Computational Fluid Dynamic, a numerical analysis
method for solving the conjugated heat transfer problems.
Compact Thermal Model, a geometric model that is
used as an input to CFD tool.
Early Power Estimator, a tool that estimates the
power consumption of the FPGA device.
Field Programmable Gate Array
High Bandwidth Memory
Integrated Heat Spreader - case of an
Stratix® 10 FPGA.
Multi-Chip Module - an integrated circuit (IC)
with more than one die.
Single Chip Module
Integrated Heat Spreader or Case Temperature. The
case temperature of a component is measured with an attached
heat sink. This temperature is measured at the top geometric center
of the package case/die.
Thermal Design Power, the power dissipated in a
die that is used for thermal analysis purposes.
Ambient Temperature, measured locally surrounding
the FPGA. The ambient temperature should be measured just upstream
of a passive heat sink or at the fan inlet for an active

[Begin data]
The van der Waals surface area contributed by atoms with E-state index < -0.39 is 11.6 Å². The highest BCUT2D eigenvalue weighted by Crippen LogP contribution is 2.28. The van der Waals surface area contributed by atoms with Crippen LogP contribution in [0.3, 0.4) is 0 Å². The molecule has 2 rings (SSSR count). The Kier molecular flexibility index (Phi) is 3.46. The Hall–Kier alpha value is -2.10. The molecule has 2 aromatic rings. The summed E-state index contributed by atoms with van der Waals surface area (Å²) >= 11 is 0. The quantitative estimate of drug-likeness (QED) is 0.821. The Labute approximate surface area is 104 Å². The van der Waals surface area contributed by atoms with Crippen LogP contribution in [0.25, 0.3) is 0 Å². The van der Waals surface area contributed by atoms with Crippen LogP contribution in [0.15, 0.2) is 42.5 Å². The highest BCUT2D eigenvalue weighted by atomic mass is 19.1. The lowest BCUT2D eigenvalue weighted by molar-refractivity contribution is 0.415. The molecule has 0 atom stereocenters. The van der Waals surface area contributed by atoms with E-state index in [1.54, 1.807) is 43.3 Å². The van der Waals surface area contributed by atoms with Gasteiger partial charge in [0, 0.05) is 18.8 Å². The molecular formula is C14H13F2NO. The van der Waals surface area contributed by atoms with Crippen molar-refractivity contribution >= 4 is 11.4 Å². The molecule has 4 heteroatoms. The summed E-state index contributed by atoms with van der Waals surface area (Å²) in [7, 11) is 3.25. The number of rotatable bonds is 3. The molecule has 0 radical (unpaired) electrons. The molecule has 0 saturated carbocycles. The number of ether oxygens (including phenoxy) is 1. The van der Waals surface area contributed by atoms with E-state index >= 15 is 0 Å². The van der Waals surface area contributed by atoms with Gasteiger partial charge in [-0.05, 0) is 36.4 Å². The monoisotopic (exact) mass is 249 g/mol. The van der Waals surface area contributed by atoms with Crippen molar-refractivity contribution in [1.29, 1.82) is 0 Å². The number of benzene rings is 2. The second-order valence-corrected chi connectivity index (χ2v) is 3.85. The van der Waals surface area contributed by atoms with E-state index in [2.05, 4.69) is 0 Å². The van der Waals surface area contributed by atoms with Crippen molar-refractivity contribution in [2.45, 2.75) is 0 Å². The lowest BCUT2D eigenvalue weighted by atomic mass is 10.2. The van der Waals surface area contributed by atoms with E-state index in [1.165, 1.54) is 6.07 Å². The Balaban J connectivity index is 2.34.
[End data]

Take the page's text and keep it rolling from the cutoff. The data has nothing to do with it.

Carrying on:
Core Fabric Die Temperature
Maximum Junction Temperature, a maximum
allowable absolute temperature rating of the device or a targeted
Total Thermal Design Power, the power dissipated
in the device that is used for thermal analysis purposes.
Thermal Interface Material
Temperature Sensor Diode
Stratix® 10 device family, as compared to its
predecessors, has a Multi-Chip Module (MCM) structure. It can contain between two and
dies. One die is always the main FPGA core fabric die, and there can be between one and
six transceiver dies, and up to two High Bandwidth Memory (HBM) dies. Due to complex
construction and no uniform power density in some of the dies, the thermal engineering
Stratix® 10 device requires a specific process and
familiarity with the following:
The Early Power Estimator (EPE) is a tool that estimates the power
consumption of an FPGA device early in the design process. It allows you to enter and select